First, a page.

Angeline Roof Summer Solstice

Greg Bem

Greg Bem

Greg Bem organized one of his very lively events this past Monday night, June 20, 2016, as an open reading and Summer Solstice celebration. That the occasion also featured a Full Moon, the Strawberry Moon, and the first full moon on the Summer Solstice since 1967. That season also happened to be the Summer of Love if you were in San Francisco or the Six Day War if you were in Israel/ Egypt/Golan Heights as one of our Solstice participants pointed out.

And while celebrating the longest day of the year seems especially apt in northern latitudes like Seattle where days are considerably longer this time of year (the Fremont Solstice Parade is a legendary celebration) there seem to be few other celebrations of this event, so kudos to Greg Bem who has also created at least one Winter Solstice poetry event in the past year.

Peter Munro by Ed Jay

Peter Munro by Ed Jay

And Peter Munro invited the EasySpeak Seattle community to be part of the proceedings, a group which will be celebrating the end of the two+ year run of open mic nights at the Hummingbird Saloon on Monday, June 27 at 7:30. Starting in September the Wedgwood Ale House will host that regular 4th Monday event along with their regular second Monday open mic night.

Carol Blackbird Edson

Carol Blackbird Edson

Almost all open mic readers read something pertinent to either the occasion, or the lack of dance savvy by Al Gore, and Carol Blackbird Edson did an invocation to end the proceedings, which seemed like a perfect conclusion. I created a Summer/Solstice playlist on Spotify. You can follow me there to see what we were tuned into before and after the reading. I am grateful that some of my Angeline neighbors attended and I got to know them a little better.

I began to write a poem for the occasion Monday night, but the experience itself was necessary for the poem to complete itself Tuesday morning and I hope to read it at the last Hummingbird session Monday night. The evening ended with a viewing of a rare Seattle thunderstorm, which capped the night in a memorable manner. I’ll post some photos below and give you an early heads-up that Thursday, September 22, 2016, at 7pm, we’ll celebrate the equinox that will have happened that morning and also the 55th solar return of a guy who likes these rooftop poetry affairs. No gifts necessary. Roasting poems welcome, as is saké, FYI. Photos below by Greg Bem, Peter Munro and that 54.7 year old who has posted below some photographs of the sky from the Angeline taken in the last week.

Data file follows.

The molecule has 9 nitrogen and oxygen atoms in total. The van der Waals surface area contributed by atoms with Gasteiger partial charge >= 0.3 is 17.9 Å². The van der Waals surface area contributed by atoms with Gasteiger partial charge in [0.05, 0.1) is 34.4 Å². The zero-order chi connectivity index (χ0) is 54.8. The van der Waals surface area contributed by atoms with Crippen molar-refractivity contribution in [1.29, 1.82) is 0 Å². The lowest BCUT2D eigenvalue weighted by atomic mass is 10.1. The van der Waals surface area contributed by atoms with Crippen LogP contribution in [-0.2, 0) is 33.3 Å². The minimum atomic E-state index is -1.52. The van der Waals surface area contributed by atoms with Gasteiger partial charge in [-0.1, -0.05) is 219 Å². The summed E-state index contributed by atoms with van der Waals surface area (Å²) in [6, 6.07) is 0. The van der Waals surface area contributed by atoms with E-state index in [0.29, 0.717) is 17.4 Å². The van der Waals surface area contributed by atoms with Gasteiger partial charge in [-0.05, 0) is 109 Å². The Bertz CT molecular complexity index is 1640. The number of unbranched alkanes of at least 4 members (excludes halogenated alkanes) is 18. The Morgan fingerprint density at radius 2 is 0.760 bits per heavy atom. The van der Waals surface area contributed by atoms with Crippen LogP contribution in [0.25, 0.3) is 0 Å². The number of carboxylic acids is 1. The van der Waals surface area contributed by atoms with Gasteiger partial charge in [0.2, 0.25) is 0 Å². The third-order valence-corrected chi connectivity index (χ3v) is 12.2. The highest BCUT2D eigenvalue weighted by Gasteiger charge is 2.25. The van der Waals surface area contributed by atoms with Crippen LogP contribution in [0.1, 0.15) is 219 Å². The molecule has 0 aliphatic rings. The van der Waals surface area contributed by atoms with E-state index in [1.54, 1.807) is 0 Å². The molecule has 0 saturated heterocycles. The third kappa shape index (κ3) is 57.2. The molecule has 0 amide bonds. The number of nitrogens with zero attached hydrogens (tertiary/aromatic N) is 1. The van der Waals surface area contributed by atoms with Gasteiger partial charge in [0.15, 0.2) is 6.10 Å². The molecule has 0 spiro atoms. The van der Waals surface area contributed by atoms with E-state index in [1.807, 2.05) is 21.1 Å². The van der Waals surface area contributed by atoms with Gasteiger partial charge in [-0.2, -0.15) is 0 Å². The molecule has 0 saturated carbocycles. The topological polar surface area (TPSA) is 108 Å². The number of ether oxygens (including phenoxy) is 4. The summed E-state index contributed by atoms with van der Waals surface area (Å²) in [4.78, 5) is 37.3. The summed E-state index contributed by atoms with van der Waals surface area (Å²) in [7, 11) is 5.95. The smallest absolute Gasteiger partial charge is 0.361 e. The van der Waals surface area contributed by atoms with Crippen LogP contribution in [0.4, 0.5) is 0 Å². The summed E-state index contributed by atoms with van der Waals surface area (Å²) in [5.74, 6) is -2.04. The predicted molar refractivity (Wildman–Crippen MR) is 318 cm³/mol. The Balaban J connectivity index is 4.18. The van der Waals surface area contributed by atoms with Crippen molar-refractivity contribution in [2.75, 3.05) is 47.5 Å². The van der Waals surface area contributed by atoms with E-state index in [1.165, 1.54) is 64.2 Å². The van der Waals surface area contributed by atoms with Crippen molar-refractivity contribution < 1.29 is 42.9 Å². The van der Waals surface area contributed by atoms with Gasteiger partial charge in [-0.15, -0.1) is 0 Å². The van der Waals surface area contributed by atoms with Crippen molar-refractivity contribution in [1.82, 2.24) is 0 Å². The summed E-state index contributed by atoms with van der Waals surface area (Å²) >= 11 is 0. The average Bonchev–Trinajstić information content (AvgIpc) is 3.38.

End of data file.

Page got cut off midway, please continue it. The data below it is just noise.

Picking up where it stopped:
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Photo by Ed Jay

T Clear

T Clear

Some of the gathered

Some of the gathered

Bonnie Wolkenstein

Bonnie Wolkenstein

Jeremy Springsteed

Jeremy Springsteed

Jared Leising

Jared Leising

Larry Crist by Ed Jay

Larry Crist by Ed Jay

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Sarah de Leeuw Skeena (Interview)

On May 30, 2016, I had a chance to chat with Sarah de Leeuw, a poet with work published in Make It True: Poetry From Cascadia. Her new book is Skeena, a book-length poem about one of the largest rivers in Northern BC. My intro:

Sarah de Leeuw

Sarah de Leeuw

Rivers have been a source for poetry since poetry has been an outlet for deep human experience. Li Po has river poems that continue to be shared 1300 years after he lived and who can forget Langston Hughes The Negro Speaks of Rivers. But Sarah de Leeuw has written a poem from the point of view of one of the largest rivers in Northern BC, the Skeena River. The author of four literary books and two academic texts, she earned a Ph.D., in geography and she makes a living as a researcher on medical humanities and health inequities. A native of Northern BC, we talk to Sarah via Skype today about Skeena, the book, the river and the task of writing as a river. Sarah.

In the first segment Sarah discussed how she grew up in the Queen Charlotte Islands, now known as Haida Gwaii, how she currently splits her time between Prince George and Kelowna, BC and why she cringes at being called a BC “Native.” She also discussed being a poet in Northern BC and how George Stanley and Barry McKinnon opened up ground for poetry in that part of BC, which helped younger poets like herself. Listen to Part 1 – 8:44.